"What I've seen is some people are afraid of going into hospital as the messaging has been very clear, we need to protect the NHS. Visiting restrictions may also put people off going in, as well as the fear of catching COVID itself," says Dr Holmes.

Some people may think their symptoms aren't serious enough and delay presenting for conditions like heart attack and stroke as they don't want to burden the NHS, and may consequently die at home.

It could also be a factor that some people weren't able to get routine investigations to help diagnose their conditions, and consequently became ill and died.

The mental burden of strict lockdowns for elderly people and those shielding because of health conditions can't be underplayed either.

Decisions on Care 

There's anecdotal evidence some people are deciding not to put their elderly relatives in a care home setting because they are frightened of them contracting COVID-19.

It may be because of changed economic circumstances, they can't afford a private care home and opt for home care instead.

Another possible explanation is that with so many people working from home, elderly or sick people have had relatives on hand to care for them, which wasn't the case before.

"That may well be one of the reasons. Normally people are out in an office, now they are working from home. It may be possible to juggle support of family and friends," adds Dr Holmes.

Hospitals, care homes, and hospices have all had visiting restrictions throughout the pandemic. This may have prompted relatives and those who were sick and elderly to decide to remain at home to ensure they retained contact with their loved ones.

Positive Outcome?

Anecdotally, when asked, most people say they would choose to die at home, rather than in hospital or in a care home. So this may be an unintended positive consequence of the pandemic.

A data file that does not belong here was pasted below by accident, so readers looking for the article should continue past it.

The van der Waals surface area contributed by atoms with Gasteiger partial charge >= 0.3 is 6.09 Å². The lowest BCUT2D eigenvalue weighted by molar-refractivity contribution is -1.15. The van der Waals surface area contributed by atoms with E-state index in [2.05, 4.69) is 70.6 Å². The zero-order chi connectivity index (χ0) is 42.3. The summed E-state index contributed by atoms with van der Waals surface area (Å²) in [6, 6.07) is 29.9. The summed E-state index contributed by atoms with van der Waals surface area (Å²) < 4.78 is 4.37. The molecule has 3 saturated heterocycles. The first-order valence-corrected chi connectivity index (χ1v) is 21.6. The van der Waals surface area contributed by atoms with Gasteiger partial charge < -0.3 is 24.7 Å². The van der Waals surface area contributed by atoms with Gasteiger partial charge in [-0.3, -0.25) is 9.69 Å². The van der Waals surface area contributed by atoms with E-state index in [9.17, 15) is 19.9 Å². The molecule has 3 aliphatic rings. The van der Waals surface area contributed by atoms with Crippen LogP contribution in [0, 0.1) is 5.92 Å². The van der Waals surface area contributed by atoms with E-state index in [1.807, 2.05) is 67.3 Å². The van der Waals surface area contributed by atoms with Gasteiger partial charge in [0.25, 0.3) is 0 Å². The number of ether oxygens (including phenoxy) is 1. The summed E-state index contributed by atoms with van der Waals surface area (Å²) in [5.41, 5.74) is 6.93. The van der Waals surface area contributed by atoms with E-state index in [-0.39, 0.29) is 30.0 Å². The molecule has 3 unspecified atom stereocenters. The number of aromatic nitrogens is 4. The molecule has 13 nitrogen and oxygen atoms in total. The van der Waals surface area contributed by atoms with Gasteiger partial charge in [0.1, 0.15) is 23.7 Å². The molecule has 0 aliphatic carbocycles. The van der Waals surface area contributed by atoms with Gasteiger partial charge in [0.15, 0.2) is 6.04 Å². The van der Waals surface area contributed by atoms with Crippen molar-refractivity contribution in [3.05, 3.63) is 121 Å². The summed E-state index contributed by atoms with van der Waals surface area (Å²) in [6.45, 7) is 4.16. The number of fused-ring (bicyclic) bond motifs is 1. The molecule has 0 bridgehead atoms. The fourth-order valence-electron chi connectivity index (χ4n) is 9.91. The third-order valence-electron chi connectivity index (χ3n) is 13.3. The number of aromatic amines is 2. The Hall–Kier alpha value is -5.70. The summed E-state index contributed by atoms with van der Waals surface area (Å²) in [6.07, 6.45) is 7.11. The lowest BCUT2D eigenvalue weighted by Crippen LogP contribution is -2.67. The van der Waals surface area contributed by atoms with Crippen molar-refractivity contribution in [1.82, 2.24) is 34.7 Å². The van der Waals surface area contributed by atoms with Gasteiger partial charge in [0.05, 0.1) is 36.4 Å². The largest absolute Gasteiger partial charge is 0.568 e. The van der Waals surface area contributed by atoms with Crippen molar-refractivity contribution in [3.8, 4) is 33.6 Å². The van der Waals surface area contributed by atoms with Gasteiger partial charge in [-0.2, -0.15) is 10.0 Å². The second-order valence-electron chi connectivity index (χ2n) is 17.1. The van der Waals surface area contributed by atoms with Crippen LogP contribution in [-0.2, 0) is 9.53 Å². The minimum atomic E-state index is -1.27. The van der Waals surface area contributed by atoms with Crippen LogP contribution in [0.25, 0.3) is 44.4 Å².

A distinction has to be drawn between people who realise they are at the end of their lives and people for whom death is unexpected and a potential result of a delay in a medical treatment.

"This may be an overall positive development, since most people would prefer to die at home than in hospital but it depends on the care and support the family are receiving," said Prof Spiegelhalter.

"I believe most people would wish to die at home, given the choice, so maybe this increase in deaths at home is a good thing. But maybe it is an unintended and unfortunate side-effect of changes in health service provision because of the pandemic," speculates Prof McConway.

Dr Holmes says: "Dying at home can be a positive sign as long as people are getting the support they need and that's our concern. We need to properly fund palliative care. End of life care relies on charities like Marie Curie to provide support. The NHS doesn't fund all of the palliative care that people need, it's propped up by charities like ourselves that rely on people fundraising for us. We absolutely shouldn’t have to rely on people doing cake sales and marathons to fund end of life care in this country."